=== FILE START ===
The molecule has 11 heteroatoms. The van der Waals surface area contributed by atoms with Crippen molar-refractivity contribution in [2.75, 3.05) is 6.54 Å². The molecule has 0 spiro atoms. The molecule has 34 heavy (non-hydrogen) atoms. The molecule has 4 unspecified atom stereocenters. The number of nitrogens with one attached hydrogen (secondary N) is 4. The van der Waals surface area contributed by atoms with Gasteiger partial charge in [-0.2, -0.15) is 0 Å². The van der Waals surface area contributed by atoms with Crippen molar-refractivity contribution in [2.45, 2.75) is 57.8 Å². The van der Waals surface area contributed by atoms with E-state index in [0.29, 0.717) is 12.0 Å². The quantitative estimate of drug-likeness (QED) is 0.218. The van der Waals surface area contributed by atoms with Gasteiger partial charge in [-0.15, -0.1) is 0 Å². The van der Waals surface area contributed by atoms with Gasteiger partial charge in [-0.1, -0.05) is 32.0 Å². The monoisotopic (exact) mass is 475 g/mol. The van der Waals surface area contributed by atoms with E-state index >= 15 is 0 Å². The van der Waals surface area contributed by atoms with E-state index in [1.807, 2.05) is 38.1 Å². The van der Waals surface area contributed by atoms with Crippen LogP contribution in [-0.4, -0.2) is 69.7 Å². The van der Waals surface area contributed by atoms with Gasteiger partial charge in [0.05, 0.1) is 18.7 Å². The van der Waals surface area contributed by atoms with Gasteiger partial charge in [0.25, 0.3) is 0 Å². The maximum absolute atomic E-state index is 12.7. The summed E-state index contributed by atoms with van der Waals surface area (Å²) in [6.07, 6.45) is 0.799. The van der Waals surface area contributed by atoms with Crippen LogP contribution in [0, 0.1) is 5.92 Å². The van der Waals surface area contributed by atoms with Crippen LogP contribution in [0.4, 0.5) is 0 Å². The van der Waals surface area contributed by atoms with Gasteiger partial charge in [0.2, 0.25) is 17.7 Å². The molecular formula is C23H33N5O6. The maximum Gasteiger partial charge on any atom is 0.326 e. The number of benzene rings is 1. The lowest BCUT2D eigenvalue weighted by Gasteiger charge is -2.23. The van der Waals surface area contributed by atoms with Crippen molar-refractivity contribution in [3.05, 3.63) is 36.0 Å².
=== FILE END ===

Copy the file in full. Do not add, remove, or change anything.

The molecule has 11 heteroatoms. The van der Waals surface area contributed by atoms with Crippen molar-refractivity contribution in [2.75, 3.05) is 6.54 Å². The molecule has 0 spiro atoms. The molecule has 34 heavy (non-hydrogen) atoms. The molecule has 4 unspecified atom stereocenters. The number of nitrogens with one attached hydrogen (secondary N) is 4. The van der Waals surface area contributed by atoms with Gasteiger partial charge in [-0.2, -0.15) is 0 Å². The van der Waals surface area contributed by atoms with Crippen molar-refractivity contribution in [2.45, 2.75) is 57.8 Å². The van der Waals surface area contributed by atoms with E-state index in [0.29, 0.717) is 12.0 Å². The quantitative estimate of drug-likeness (QED) is 0.218. The van der Waals surface area contributed by atoms with Gasteiger partial charge in [-0.15, -0.1) is 0 Å². The van der Waals surface area contributed by atoms with Gasteiger partial charge in [-0.1, -0.05) is 32.0 Å². The monoisotopic (exact) mass is 475 g/mol. The van der Waals surface area contributed by atoms with E-state index >= 15 is 0 Å². The van der Waals surface area contributed by atoms with E-state index in [1.807, 2.05) is 38.1 Å². The van der Waals surface area contributed by atoms with Crippen LogP contribution in [-0.4, -0.2) is 69.7 Å². The van der Waals surface area contributed by atoms with Gasteiger partial charge in [0.05, 0.1) is 18.7 Å². The van der Waals surface area contributed by atoms with Gasteiger partial charge in [0.25, 0.3) is 0 Å². The maximum absolute atomic E-state index is 12.7. The summed E-state index contributed by atoms with van der Waals surface area (Å²) in [6.07, 6.45) is 0.799. The van der Waals surface area contributed by atoms with Crippen LogP contribution in [0, 0.1) is 5.92 Å². The van der Waals surface area contributed by atoms with Crippen LogP contribution in [0.4, 0.5) is 0 Å². The van der Waals surface area contributed by atoms with Gasteiger partial charge in [0.2, 0.25) is 17.7 Å². The molecular formula is C23H33N5O6. The maximum Gasteiger partial charge on any atom is 0.326 e. The number of benzene rings is 1. The lowest BCUT2D eigenvalue weighted by Gasteiger charge is -2.23. The van der Waals surface area contributed by atoms with Crippen molar-refractivity contribution in [3.05, 3.63) is 36.0 Å².